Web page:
A central role in the recent catastrophic decline of amphibians is occupied by diseases, with one in particular – the chytrid fungus Batrachochytridium dendrobatidis – responsible for the largest disease driven species extinction event ever known to man. This fungus was described for the first time only in 1999 and since then hundreds of publications have detailed its mechanisms for infection in amphibians, the impact on different populations and species as well as numerous experiments designed to treat the infection in captivity or to stop it from spreading. As a result, we currently know a great deal about this pathogen although we are still unable to remove it from the environment or to efficiently treat it in the wild, making the future prospects of countless amphibian species extremely precarious. Several species, in particular habitat specialist species in high altitude Central America, a global biodiversity hotspot, are now so threatened that their survival might be completely dependent on captive breeding programs. However, as the fungus can’t be successfully removed from the environment and there is no vaccine or long term protection, it is unclear how any captive bread individuals could be released back in the wild. In addition, fighting this disease is complicated by the fact that not all species are affected and the fungus seems to be endemic in some countries but introduced and invasive in others, greatly facilitated by the global amphibian trade in spreading across all continents except Antarctica.
Interestingly, the chytrid is neither very resistant (it is vulnerable to desiccation and to temperatures above 29C) nor particularly good at active dispersal, yet, it can rapidly contaminate very large regions and moves very quickly between areas, including those without amphibians and with high enough temperatures to kill the fungus. This is even more surprising considering that direct transmission, animal to animal, is potentially the most important pathway of infection. Understanding more widely the mechanisms for the spread of the fungus and for infection could provide a much needed help for fighting this disease.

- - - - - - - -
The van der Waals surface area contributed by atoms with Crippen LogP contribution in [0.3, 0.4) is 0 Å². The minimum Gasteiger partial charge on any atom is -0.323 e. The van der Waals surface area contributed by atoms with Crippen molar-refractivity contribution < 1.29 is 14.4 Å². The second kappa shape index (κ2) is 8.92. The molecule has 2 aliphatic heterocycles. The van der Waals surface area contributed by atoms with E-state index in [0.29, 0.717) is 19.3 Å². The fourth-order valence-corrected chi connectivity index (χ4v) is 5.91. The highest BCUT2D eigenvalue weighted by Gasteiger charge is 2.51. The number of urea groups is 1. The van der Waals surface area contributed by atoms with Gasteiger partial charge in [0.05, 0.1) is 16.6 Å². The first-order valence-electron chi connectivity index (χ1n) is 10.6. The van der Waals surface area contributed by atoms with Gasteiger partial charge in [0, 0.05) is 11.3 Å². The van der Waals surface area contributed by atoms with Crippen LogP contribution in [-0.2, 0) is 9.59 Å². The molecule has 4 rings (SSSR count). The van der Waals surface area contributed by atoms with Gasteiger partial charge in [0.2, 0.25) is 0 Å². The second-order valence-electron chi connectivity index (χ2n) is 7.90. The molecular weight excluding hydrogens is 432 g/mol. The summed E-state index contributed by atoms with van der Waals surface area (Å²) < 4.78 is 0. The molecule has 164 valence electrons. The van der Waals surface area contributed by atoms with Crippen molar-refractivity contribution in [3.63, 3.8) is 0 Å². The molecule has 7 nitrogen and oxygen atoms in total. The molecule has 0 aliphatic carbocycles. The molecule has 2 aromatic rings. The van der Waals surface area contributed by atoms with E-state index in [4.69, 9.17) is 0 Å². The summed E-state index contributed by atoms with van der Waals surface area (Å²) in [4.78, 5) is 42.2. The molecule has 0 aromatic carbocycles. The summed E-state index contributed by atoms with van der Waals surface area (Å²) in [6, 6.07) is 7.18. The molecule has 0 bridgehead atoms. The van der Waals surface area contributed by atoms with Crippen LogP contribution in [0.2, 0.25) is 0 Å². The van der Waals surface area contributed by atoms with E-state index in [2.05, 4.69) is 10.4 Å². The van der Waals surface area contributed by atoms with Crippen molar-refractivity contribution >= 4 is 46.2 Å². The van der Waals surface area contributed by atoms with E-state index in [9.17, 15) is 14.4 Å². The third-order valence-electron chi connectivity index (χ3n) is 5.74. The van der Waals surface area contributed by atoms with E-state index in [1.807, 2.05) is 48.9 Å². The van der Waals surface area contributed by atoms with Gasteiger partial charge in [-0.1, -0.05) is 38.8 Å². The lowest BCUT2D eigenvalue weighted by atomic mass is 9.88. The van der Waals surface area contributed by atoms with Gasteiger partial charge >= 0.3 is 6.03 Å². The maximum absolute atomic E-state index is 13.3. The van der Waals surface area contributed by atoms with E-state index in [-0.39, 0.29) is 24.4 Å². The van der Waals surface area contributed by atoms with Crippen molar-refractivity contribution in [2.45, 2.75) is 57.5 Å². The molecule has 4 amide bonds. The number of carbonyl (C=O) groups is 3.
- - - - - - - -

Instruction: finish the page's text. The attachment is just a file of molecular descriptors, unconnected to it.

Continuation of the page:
In a recent study Kolby et al. investigate rainfall events during tropical storms in Cusuco National Park in Honduras as a potential source of contamination with the fungus, away from contiguous bodies of water. They used single use large plastic sheets (16 square meters) in 5 areas with large openings in the forest canopy during 2011 and 2012 and additionally collected water from nearby rivers where high contamination of amphibians such as the critically endangered Plectrohyla dasypus (See image) had been detected. Very worryingly, the chytrid was detected in 3 of the 5 studied rivers but also in one of the rainfall samples, some 600m away from the nearest river, suggesting for the first time that aerial dispersal is possible for this pathogen. Even if the fungus spores were swept by wind from surrounding trees it still required aerial transportation over at least 50m. The implication is that the fungus could be moved rapidly between differ types of habitats and could potentially infect amphibian species in a terrestrial environment, away from the typical source of contamination which is rivers, pools of water and aquatic species. Cusuco National Park is an area of remarkable importance for amphibians and reptiles, with over 100 species recorded there and several single site endemics present. Hopefully more research such as this study can help us to understand how to protect these species before they are lost forever.
Kolby et al. 2015 Presence of amphibian chytrid fungus (Batrachochytrium dendrobatidis) in rainwater suggests aerial dispersal is possible. Aerobiologia DOI 10.1007/s10453-015-9374-6
Read more about the chytrid here: www.amphibianark.org/the-crisis/chytrid-fungus/